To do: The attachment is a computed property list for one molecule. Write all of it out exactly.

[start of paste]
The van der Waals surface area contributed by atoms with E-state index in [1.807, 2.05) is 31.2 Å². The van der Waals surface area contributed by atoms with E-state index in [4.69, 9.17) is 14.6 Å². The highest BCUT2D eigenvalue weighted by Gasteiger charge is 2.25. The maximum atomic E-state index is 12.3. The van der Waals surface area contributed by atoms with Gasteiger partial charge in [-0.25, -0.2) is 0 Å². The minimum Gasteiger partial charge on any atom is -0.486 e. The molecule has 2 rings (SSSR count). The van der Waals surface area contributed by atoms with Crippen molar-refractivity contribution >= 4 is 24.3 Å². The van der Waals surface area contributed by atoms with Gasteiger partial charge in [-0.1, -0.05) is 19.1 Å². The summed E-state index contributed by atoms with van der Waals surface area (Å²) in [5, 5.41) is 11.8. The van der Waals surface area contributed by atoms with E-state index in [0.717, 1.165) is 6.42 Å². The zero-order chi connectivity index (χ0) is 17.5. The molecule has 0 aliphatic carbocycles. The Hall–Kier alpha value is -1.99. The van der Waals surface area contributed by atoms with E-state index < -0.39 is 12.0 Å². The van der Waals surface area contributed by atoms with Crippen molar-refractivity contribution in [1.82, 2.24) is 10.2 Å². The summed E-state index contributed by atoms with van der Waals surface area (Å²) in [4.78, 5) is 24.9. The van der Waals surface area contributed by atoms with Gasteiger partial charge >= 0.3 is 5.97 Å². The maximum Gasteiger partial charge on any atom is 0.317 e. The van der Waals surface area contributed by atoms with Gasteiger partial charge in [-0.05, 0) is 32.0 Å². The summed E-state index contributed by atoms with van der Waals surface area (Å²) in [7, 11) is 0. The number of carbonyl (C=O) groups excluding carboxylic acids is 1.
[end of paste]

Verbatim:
The van der Waals surface area contributed by atoms with E-state index in [1.807, 2.05) is 31.2 Å². The van der Waals surface area contributed by atoms with E-state index in [4.69, 9.17) is 14.6 Å². The highest BCUT2D eigenvalue weighted by Gasteiger charge is 2.25. The maximum atomic E-state index is 12.3. The van der Waals surface area contributed by atoms with Gasteiger partial charge in [-0.25, -0.2) is 0 Å². The minimum Gasteiger partial charge on any atom is -0.486 e. The molecule has 2 rings (SSSR count). The van der Waals surface area contributed by atoms with Crippen molar-refractivity contribution >= 4 is 24.3 Å². The van der Waals surface area contributed by atoms with Gasteiger partial charge in [-0.1, -0.05) is 19.1 Å². The summed E-state index contributed by atoms with van der Waals surface area (Å²) in [5, 5.41) is 11.8. The van der Waals surface area contributed by atoms with E-state index in [0.717, 1.165) is 6.42 Å². The zero-order chi connectivity index (χ0) is 17.5. The molecule has 0 aliphatic carbocycles. The Hall–Kier alpha value is -1.99. The van der Waals surface area contributed by atoms with E-state index < -0.39 is 12.0 Å². The van der Waals surface area contributed by atoms with Crippen molar-refractivity contribution in [1.82, 2.24) is 10.2 Å². The summed E-state index contributed by atoms with van der Waals surface area (Å²) in [4.78, 5) is 24.9. The van der Waals surface area contributed by atoms with Gasteiger partial charge >= 0.3 is 5.97 Å². The maximum Gasteiger partial charge on any atom is 0.317 e. The van der Waals surface area contributed by atoms with Gasteiger partial charge in [-0.05, 0) is 32.0 Å². The summed E-state index contributed by atoms with van der Waals surface area (Å²) in [7, 11) is 0. The number of carbonyl (C=O) groups excluding carboxylic acids is 1.